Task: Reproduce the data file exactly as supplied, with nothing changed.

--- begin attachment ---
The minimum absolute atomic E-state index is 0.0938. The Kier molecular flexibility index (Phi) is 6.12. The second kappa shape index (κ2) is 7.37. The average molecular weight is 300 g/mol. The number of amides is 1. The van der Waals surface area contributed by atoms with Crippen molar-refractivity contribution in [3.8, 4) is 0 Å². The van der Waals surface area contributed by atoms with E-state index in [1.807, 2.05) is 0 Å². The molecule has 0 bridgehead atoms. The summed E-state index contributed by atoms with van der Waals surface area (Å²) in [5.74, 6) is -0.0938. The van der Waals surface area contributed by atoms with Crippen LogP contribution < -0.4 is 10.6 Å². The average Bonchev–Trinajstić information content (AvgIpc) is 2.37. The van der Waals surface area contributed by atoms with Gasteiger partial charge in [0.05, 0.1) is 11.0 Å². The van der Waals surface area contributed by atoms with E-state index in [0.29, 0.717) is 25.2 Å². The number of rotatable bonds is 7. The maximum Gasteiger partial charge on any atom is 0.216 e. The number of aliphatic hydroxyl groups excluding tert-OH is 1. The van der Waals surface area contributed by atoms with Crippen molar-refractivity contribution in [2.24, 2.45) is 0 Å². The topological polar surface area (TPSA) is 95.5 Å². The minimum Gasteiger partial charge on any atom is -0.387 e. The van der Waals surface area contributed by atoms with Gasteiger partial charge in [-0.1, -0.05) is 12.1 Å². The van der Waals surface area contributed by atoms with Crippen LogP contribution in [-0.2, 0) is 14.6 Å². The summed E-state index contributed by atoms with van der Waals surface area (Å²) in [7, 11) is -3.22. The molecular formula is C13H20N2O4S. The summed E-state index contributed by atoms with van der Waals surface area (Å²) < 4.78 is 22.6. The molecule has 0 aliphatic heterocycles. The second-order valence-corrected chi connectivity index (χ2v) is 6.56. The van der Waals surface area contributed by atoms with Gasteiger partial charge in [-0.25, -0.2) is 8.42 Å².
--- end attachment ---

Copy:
The minimum absolute atomic E-state index is 0.0938. The Kier molecular flexibility index (Phi) is 6.12. The second kappa shape index (κ2) is 7.37. The average molecular weight is 300 g/mol. The number of amides is 1. The van der Waals surface area contributed by atoms with Crippen molar-refractivity contribution in [3.8, 4) is 0 Å². The van der Waals surface area contributed by atoms with E-state index in [1.807, 2.05) is 0 Å². The molecule has 0 bridgehead atoms. The summed E-state index contributed by atoms with van der Waals surface area (Å²) in [5.74, 6) is -0.0938. The van der Waals surface area contributed by atoms with Crippen LogP contribution < -0.4 is 10.6 Å². The average Bonchev–Trinajstić information content (AvgIpc) is 2.37. The van der Waals surface area contributed by atoms with Gasteiger partial charge in [0.05, 0.1) is 11.0 Å². The van der Waals surface area contributed by atoms with E-state index in [0.29, 0.717) is 25.2 Å². The number of rotatable bonds is 7. The maximum Gasteiger partial charge on any atom is 0.216 e. The number of aliphatic hydroxyl groups excluding tert-OH is 1. The van der Waals surface area contributed by atoms with Crippen molar-refractivity contribution in [2.24, 2.45) is 0 Å². The topological polar surface area (TPSA) is 95.5 Å². The minimum Gasteiger partial charge on any atom is -0.387 e. The van der Waals surface area contributed by atoms with Gasteiger partial charge in [-0.1, -0.05) is 12.1 Å². The van der Waals surface area contributed by atoms with Crippen LogP contribution in [-0.2, 0) is 14.6 Å². The summed E-state index contributed by atoms with van der Waals surface area (Å²) in [7, 11) is -3.22. The molecular formula is C13H20N2O4S. The summed E-state index contributed by atoms with van der Waals surface area (Å²) < 4.78 is 22.6. The molecule has 0 aliphatic heterocycles. The second-order valence-corrected chi connectivity index (χ2v) is 6.56. The van der Waals surface area contributed by atoms with Gasteiger partial charge in [-0.25, -0.2) is 8.42 Å².